This former IDP proudly showed me his new cement-block home financed by an Italian NGO.

At one point, a headline I’d seen in the daily newspaper earlier that day flashed in my mind. “Displaced to be resettled before rains, says PM.” Despite its hopeful tone, the subtitle acknowledged the more sobering reality: “10,000 still living in camps more than one and a half years after chaos.”

Apart from food insecurity and ethnic tensions which still run high in some areas of the Rift Valley, Kenya’s IDPs now also face the threat of heavy rains coming in October and the ensuing floods which could easily destroy temporary housing like tents.

The good news is that, because of the flood threats, the plight of the IDPs is finally making national news. Thankfully, they have been receiving government funds to help them move back to their farms. The camps are truly disappearing as families begin to trade in their tents for more permanent homes, many of which have been provided by international NGOs.

Although the situation is still quite desperate, there are finally now glimmers of hope.

I glanced at my clock again. 4:08am. This time, 2 hours didn’t seem like such a long time to wait for morning.

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Next Steps
    • Spend a night camping outside with your family – for the benefit of building relationship with each other, and out of solidarity with displaced families still living in tents. Make note of the amenities you rely upon, or those you chose to do without for your night outdoors.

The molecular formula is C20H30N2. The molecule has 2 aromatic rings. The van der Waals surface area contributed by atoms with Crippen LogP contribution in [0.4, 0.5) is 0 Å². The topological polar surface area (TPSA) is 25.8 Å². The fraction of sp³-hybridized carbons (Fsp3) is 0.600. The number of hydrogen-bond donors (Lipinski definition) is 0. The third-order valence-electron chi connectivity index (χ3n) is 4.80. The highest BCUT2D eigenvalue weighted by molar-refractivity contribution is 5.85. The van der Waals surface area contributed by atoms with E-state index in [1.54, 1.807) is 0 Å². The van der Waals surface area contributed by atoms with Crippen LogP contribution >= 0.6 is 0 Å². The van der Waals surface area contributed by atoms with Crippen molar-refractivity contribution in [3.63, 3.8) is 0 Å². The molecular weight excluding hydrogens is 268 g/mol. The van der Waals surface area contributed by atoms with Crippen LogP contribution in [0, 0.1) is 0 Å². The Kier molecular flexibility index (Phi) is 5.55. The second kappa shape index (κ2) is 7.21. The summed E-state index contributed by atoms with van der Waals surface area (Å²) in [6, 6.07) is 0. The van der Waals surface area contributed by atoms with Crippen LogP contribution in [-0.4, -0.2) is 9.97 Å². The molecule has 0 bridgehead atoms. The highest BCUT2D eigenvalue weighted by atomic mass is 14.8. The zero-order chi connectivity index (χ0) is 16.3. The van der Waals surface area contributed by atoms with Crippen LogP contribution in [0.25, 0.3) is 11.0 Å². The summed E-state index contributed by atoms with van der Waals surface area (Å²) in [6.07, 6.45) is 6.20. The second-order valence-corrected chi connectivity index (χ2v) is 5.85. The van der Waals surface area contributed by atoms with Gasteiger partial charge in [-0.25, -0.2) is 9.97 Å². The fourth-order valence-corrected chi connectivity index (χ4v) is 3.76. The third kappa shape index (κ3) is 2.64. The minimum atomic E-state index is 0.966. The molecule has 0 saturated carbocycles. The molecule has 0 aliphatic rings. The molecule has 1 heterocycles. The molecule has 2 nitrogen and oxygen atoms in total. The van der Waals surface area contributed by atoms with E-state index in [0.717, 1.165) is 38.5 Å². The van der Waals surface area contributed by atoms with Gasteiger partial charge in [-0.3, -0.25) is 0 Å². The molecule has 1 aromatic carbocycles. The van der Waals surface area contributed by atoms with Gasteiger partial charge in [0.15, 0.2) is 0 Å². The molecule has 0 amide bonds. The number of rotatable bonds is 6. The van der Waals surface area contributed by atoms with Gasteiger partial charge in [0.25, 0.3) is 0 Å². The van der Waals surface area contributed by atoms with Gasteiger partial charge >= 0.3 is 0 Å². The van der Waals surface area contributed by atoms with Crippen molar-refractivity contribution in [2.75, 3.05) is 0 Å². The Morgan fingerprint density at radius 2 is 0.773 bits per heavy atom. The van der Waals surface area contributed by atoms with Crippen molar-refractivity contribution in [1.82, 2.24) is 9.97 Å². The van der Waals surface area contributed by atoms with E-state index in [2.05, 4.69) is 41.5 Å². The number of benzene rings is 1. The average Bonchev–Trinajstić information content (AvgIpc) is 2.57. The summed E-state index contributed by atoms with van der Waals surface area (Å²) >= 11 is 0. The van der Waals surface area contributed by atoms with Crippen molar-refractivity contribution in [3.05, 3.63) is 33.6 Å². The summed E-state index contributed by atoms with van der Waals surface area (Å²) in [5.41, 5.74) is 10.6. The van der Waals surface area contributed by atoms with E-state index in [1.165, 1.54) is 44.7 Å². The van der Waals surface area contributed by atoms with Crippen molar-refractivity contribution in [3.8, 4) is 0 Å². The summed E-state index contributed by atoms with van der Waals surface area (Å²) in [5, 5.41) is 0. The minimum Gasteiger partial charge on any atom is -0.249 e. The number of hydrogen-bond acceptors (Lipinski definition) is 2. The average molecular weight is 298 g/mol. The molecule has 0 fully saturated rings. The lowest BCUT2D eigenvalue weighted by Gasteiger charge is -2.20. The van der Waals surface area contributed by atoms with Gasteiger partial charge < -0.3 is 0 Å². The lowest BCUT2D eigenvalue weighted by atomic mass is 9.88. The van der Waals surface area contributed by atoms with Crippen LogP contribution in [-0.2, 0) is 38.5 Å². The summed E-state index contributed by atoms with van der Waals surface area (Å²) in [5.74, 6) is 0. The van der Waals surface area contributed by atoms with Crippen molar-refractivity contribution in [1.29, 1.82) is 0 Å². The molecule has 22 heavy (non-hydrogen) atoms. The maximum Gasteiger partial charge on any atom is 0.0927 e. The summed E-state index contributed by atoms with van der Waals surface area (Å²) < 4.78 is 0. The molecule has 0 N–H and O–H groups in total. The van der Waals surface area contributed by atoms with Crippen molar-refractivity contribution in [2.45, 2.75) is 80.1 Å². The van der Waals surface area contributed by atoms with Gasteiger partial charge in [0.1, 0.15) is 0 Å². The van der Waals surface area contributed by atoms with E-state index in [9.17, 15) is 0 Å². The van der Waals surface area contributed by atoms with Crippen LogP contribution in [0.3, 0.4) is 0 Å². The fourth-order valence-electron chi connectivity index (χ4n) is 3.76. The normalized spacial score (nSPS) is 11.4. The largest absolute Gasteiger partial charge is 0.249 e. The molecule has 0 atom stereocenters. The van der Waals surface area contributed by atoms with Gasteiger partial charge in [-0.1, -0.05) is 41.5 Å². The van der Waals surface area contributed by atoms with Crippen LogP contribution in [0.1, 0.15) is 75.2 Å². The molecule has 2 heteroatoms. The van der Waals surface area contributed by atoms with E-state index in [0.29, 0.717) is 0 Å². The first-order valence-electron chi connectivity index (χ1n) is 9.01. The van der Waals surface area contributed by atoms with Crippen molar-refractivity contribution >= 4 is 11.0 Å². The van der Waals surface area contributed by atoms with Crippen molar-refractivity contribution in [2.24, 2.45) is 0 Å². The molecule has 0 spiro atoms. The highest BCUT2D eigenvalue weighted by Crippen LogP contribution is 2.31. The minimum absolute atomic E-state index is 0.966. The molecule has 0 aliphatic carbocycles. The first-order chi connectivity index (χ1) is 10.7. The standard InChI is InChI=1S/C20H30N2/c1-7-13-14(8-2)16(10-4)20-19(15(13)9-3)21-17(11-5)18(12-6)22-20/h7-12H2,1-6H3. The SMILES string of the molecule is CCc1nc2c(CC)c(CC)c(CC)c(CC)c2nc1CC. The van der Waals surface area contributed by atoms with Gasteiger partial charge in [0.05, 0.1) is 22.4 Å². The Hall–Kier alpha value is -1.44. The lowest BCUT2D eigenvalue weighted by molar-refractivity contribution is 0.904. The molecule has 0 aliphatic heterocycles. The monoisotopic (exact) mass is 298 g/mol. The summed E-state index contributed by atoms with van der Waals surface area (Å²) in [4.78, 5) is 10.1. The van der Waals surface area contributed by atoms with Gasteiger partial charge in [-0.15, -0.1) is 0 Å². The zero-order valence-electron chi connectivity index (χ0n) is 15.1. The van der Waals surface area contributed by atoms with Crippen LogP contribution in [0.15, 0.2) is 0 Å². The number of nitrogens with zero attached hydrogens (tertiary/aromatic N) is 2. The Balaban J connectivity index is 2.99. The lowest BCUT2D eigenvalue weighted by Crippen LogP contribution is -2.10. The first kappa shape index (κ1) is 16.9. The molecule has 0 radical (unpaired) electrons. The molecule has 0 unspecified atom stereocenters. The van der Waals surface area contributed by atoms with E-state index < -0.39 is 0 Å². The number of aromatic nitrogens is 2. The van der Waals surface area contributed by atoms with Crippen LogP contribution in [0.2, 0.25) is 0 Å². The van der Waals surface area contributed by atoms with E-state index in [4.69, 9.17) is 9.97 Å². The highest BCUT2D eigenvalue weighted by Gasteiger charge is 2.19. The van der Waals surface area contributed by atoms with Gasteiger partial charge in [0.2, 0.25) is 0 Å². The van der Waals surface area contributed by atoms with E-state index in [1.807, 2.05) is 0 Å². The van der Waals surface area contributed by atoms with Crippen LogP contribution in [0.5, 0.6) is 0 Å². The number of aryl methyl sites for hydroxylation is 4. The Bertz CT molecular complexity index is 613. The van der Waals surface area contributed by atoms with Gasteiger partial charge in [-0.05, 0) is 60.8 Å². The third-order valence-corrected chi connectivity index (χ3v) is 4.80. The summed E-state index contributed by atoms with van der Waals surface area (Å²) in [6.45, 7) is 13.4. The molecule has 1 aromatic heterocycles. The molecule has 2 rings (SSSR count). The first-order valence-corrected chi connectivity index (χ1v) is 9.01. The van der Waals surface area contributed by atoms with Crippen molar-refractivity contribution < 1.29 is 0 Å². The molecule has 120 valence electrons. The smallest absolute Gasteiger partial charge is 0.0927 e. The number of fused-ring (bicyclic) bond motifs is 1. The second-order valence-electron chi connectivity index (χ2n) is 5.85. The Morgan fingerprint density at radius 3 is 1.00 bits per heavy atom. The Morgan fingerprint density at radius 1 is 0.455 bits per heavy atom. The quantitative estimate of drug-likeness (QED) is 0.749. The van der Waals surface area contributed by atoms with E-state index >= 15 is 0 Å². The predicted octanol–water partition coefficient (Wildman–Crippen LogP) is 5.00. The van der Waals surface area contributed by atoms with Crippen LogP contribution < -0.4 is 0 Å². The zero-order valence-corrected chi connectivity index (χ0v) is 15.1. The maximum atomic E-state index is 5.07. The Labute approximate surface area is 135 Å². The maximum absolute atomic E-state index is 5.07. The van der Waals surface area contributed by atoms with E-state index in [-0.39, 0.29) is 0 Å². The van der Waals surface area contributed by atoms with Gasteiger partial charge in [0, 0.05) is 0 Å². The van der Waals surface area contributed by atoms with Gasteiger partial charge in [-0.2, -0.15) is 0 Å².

• Check out the latest news about Kenya's IDPs.
    • Pray for the timely resettlement of the many Kenyan families who are threatened by the coming rainy season and continued insecurity in the Rift Valley.
    Next Steps

About the Author: Jessica Shewan is a journalist with World Next Door. She graduated in 2009 from The University of Evansville with a bachelor's degree in History. She loves making new international friends and is passionate about seeing the global church pursue justice and peace!

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Comments

  1. Michelle said... 

    Reply

    October 9th, 2009 at 11:56 am  

    Perfect description of a restless night, which I could definitely relate to, and connecting that experience to life in an IDP camp -I felt just a little bit of the displacement they are living every day. Future nights of sleeplessness will be redefined now, prompting me to pray for IDPs and refugees who are waiting for home.

  2. grandma Mack said... 

    Reply

    October 9th, 2009 at 9:45 pm  

    Hey Jess, this is one time I wished your were as short as me, more room in the tent. What a world you are seeing and sharing. thank you for letting us join this journey. Love, grandma I have a guest tonight, Barb is here enjoying your work too.

    Hi Jessica, this is your grandma Mack’s daughter, Barb. I must say how awed I am by the work you are a part of. I am truly impressed and thankful that my mom knows someone like you, with such a heart and gift of words. God Bless you and the work over there.

  3. DaveQuigley said... 

    Reply

    October 12th, 2009 at 3:24 pm  

    Great job Jess! I love your insights and perspectives on doing without and how we cannot appreciate life as an IDP. Thanks for being our eyes and ears on this! Scott sends his regards! Poa!

  4. francis said... 

    Reply

    August 29th, 2011 at 7:09 am  

    great article there. i really love it. not many get to see the reality these people have to go through every day.people like you are helping to change the world,may God bless u